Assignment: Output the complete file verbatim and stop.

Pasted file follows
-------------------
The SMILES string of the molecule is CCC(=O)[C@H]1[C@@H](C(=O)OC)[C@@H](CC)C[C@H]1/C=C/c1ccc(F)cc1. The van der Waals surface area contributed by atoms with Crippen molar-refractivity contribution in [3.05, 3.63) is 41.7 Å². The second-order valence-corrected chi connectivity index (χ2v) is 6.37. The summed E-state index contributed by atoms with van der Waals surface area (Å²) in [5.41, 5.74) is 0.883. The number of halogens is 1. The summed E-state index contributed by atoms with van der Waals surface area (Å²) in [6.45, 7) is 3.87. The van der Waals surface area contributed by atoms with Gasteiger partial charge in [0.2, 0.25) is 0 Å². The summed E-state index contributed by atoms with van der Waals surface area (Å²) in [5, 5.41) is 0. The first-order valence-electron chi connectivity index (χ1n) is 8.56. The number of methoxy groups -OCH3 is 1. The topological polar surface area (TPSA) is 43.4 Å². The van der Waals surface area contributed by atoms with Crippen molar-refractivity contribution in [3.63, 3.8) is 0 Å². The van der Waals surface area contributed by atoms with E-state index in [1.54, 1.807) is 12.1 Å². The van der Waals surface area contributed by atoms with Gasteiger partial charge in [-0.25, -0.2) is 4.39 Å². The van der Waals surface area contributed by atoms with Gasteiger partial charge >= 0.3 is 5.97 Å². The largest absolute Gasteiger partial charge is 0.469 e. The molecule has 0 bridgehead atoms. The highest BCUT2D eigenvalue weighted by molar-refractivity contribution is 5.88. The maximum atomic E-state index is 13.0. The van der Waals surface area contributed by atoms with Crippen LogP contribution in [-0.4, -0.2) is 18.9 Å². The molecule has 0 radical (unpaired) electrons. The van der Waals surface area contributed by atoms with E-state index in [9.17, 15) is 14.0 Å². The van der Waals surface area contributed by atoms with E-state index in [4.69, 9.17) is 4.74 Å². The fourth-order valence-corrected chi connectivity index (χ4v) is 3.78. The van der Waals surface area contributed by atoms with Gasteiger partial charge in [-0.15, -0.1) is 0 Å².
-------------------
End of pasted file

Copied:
The SMILES string of the molecule is CCC(=O)[C@H]1[C@@H](C(=O)OC)[C@@H](CC)C[C@H]1/C=C/c1ccc(F)cc1. The van der Waals surface area contributed by atoms with Crippen molar-refractivity contribution in [3.05, 3.63) is 41.7 Å². The second-order valence-corrected chi connectivity index (χ2v) is 6.37. The summed E-state index contributed by atoms with van der Waals surface area (Å²) in [5.41, 5.74) is 0.883. The number of halogens is 1. The summed E-state index contributed by atoms with van der Waals surface area (Å²) in [6.45, 7) is 3.87. The van der Waals surface area contributed by atoms with Gasteiger partial charge in [0.2, 0.25) is 0 Å². The summed E-state index contributed by atoms with van der Waals surface area (Å²) in [5, 5.41) is 0. The first-order valence-electron chi connectivity index (χ1n) is 8.56. The number of methoxy groups -OCH3 is 1. The topological polar surface area (TPSA) is 43.4 Å². The van der Waals surface area contributed by atoms with Crippen molar-refractivity contribution in [3.63, 3.8) is 0 Å². The van der Waals surface area contributed by atoms with E-state index in [1.54, 1.807) is 12.1 Å². The van der Waals surface area contributed by atoms with Gasteiger partial charge in [-0.25, -0.2) is 4.39 Å². The van der Waals surface area contributed by atoms with Gasteiger partial charge >= 0.3 is 5.97 Å². The largest absolute Gasteiger partial charge is 0.469 e. The molecule has 0 bridgehead atoms. The highest BCUT2D eigenvalue weighted by molar-refractivity contribution is 5.88. The maximum atomic E-state index is 13.0. The van der Waals surface area contributed by atoms with Crippen LogP contribution in [-0.4, -0.2) is 18.9 Å². The molecule has 0 radical (unpaired) electrons. The van der Waals surface area contributed by atoms with E-state index in [9.17, 15) is 14.0 Å². The van der Waals surface area contributed by atoms with E-state index in [4.69, 9.17) is 4.74 Å². The fourth-order valence-corrected chi connectivity index (χ4v) is 3.78. The van der Waals surface area contributed by atoms with Gasteiger partial charge in [-0.15, -0.1) is 0 Å².